Swap stories about times when each of you tried to do what Balaam and Jonah did: take the wheel of your life from God’s hands. Talk about the less-than-ideal results you experienced and the hard-earned lessons you learned.

Pray together, thanking God for His patience with your efforts to take control from Him and for His wisdom and loving guidance in helping you prosper and giving you hope.


3

First Impressions

What might have happened if you and your spouse had met at a different time in your lives? Would sparks have flown? Would your chemistry have been apparent right away? Would you have experienced love at first sight? These are the questions you’ll answer with this quick and creative adventure.

Going the Extra Mile

You can add an extra dimension to this activity by involving some of your friends—ideally, people who didn’t know you when you were young. You’ll need to create and print out two full dating profiles, the kind you would find on a legitimate dating site. Make sure, however, that the profiles are anonymous—with no photos, names, or clues that would identify you or your spouse.

Ask your friends to read the profiles—but don’t tell them who they belong to—and determine whether the two people seem compatible. Encourage them to go into detail in their analysis and talk about which qualities and characteristics seem to match, and which don’t. (Obviously, you’ll need to keep a good sense of humor through it all, even if they can find no shred of compatibility.)

Making It Work for You

The older you were when you met your spouse, the more effective this activity will be. Try to picture yourselves as you were years before you met each other. What did you look like? What were your hobbies and passions? What were you looking for in someone of the opposite sex?

Once you have a pretty good handle on what you were like, create dating profiles that would have suited you back in the day. You can be as creative or as straightforward as you like. Just make sure that your profiles not only reflect who you were and what you were looking for but also are eye-catching. For example:

Looking for someone with natural rhythm, an adventurous spirit, and a killer body? I play percussion in marching band, love to go rock climbing on weekends, and swim competitively. I also love trying new foods and watching old movies.

Han Solo looking for Princess Leia. Seeking someone with a spirit of adventure and a love of geek culture. Gold bikini optional.

Once you’ve completed your dating profiles, share them with each other and look for common ground. Would you likely have been interested in each other back then? If so, why? If not, why? (And, if not, make sure you maintain a loving, good-natured, self-deprecating, honest tone as you discuss why not.)

Speaking the Right Language

This exercise presents a golden opportunity to do something meaningful for someone whose primary love language is Words of Affirmation. Create a second profile for your spouse—this one, a marriage profile. List and describe the positive qualities you see in your spouse—the characteristics that still attract you and make you feel blessed to be married to him or her.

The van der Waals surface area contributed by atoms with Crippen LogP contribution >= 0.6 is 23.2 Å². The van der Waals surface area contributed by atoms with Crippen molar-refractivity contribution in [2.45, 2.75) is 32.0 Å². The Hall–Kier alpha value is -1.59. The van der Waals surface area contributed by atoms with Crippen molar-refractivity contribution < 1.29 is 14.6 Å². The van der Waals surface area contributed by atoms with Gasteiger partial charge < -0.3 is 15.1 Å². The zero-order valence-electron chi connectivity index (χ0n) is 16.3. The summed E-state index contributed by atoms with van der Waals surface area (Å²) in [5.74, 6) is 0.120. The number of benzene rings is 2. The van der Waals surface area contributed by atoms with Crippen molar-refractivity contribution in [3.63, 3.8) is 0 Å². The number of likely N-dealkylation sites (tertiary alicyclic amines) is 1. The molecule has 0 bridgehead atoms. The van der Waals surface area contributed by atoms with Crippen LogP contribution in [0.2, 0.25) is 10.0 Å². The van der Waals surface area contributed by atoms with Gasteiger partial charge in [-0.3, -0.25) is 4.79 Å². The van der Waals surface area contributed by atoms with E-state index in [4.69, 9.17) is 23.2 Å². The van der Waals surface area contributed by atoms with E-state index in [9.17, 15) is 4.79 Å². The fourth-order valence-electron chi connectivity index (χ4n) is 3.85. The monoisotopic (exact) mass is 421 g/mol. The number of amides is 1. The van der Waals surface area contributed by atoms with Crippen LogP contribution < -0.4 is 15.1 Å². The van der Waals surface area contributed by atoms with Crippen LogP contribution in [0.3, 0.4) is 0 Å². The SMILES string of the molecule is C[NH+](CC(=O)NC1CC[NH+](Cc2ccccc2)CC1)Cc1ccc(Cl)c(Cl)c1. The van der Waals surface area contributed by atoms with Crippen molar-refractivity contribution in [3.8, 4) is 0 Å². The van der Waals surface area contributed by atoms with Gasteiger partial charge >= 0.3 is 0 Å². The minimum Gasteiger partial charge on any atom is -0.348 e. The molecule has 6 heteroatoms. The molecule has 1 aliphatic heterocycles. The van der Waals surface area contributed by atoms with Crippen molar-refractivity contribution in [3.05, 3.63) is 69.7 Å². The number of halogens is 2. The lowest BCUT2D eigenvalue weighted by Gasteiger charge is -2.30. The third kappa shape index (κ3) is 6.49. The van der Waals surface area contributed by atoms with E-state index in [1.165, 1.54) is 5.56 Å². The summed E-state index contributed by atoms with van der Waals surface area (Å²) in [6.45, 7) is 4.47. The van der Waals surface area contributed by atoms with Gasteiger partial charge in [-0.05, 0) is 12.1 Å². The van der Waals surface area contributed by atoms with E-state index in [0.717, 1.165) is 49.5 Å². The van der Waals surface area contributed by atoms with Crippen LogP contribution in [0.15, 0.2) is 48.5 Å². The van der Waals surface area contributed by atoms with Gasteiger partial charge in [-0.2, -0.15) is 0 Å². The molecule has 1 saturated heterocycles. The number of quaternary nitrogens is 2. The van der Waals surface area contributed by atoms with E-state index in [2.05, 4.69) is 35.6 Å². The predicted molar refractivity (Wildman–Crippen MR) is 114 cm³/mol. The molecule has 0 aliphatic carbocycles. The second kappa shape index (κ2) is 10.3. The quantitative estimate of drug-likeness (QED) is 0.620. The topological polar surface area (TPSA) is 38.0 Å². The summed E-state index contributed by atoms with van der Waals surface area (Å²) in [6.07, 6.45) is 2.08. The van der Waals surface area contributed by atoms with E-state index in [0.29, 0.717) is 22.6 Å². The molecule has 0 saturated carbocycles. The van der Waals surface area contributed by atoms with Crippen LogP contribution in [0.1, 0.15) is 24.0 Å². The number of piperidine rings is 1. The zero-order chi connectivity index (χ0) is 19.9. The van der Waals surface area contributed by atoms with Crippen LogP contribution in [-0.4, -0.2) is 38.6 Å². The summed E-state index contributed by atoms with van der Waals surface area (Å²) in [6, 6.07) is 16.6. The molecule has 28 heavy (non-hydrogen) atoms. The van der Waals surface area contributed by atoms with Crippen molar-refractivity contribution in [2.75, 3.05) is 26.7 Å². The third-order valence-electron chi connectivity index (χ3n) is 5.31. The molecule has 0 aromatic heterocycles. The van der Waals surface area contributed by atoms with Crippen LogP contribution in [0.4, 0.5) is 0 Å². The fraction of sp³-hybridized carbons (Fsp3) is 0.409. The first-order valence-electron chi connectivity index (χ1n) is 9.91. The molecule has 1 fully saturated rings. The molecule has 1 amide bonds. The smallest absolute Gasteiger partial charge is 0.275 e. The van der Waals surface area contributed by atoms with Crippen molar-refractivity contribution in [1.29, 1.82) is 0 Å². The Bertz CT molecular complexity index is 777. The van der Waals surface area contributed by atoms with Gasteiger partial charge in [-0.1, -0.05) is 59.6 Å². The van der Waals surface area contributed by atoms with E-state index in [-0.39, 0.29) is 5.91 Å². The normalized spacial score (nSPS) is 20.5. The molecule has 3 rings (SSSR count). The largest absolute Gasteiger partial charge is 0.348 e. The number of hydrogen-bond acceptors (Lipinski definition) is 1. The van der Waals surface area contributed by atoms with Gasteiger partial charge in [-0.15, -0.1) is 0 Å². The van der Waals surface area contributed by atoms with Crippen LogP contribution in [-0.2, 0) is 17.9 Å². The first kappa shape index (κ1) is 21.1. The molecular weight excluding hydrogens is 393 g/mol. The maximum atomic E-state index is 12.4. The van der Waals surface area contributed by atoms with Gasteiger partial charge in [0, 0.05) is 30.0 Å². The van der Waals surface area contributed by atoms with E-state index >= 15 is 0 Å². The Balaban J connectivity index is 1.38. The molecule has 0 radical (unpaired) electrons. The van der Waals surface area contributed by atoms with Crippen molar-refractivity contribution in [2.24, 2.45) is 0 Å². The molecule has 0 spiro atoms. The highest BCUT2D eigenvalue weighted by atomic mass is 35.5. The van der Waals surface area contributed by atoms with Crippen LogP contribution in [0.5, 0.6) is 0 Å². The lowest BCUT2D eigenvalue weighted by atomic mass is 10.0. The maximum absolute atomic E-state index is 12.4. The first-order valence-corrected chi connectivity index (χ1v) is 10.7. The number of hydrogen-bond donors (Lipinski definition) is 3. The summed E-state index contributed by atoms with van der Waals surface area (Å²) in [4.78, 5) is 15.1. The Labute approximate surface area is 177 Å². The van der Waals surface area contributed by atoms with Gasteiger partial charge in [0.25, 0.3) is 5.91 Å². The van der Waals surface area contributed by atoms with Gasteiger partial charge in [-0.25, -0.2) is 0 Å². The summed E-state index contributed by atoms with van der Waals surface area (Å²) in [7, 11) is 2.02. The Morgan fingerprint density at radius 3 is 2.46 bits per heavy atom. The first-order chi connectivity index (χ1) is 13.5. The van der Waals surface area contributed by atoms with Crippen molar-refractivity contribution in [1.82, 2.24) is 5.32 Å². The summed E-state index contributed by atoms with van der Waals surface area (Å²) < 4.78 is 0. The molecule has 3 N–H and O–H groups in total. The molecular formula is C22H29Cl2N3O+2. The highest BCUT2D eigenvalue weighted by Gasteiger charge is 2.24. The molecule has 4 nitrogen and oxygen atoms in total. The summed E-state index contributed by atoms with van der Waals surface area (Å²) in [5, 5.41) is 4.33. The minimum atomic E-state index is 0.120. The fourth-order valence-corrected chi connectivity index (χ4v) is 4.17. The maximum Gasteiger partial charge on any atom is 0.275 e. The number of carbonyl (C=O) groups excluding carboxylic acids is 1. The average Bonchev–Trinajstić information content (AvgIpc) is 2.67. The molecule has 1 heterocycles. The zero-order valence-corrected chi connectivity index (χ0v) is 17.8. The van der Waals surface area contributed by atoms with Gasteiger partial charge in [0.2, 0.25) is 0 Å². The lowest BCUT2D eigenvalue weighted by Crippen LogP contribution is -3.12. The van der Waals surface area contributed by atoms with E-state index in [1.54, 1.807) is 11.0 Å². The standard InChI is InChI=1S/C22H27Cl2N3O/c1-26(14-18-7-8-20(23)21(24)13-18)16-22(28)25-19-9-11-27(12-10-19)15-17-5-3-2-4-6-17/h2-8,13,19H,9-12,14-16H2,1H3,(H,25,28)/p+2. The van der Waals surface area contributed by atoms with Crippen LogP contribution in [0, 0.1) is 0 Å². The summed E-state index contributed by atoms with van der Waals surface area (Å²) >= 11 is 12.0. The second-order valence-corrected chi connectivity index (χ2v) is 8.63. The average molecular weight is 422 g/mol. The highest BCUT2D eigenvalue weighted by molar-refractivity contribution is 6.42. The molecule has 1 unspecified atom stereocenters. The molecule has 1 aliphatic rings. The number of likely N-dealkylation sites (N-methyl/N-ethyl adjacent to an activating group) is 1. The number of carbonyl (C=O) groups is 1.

Weaving the Third Strand

Read Lamentations 3:25–26 together:

“The Lord is good to those whose hope is in him, to the one who seeks him; it is good to wait quietly for the salvation of the Lord.”

Use the following questions as needed to guide your discussion of the passage. (Please note that the responses in parentheses are merely suggestions, ideas to stimulate your brainstorming and give you something to react to. They should not be viewed as the “correct” answers to the questions.)

  • What happens when you try to rush the Lord’s timing? (You discover that your reckoning of the “right time” is faulty. You miss out on His immediate blessings when your focus is on what you don’t have yet.)
  • Why is it sometimes difficult to wait quietly for the Lord? (When we see Him working in the lives of others, it’s tempting to be envious. We may wonder whether we’re being “punished” or taught a lesson.)Why is it sometimes difficult to wait quietly for the Lord? (When we see Him working in the lives of others, it’s tempting to be envious. We may wonder whether we’re being “punished” or taught a lesson.)
  • How do you see God’s timing at work in your relationship? (The sharp edges of your personalities that may have kept you from connecting earlier in your lives got smoothed down by your life experiences, which may have made you more attractive to each other when you finally did connect. You also had a chance to mature and discover what you wanted in a spouse.)
    • Pray together, thanking God for the perfect timing you see in the timeline of your relationship. Ask Him to give you the wisdom to recognize His timing in other areas of your life and the patience to wait for Him.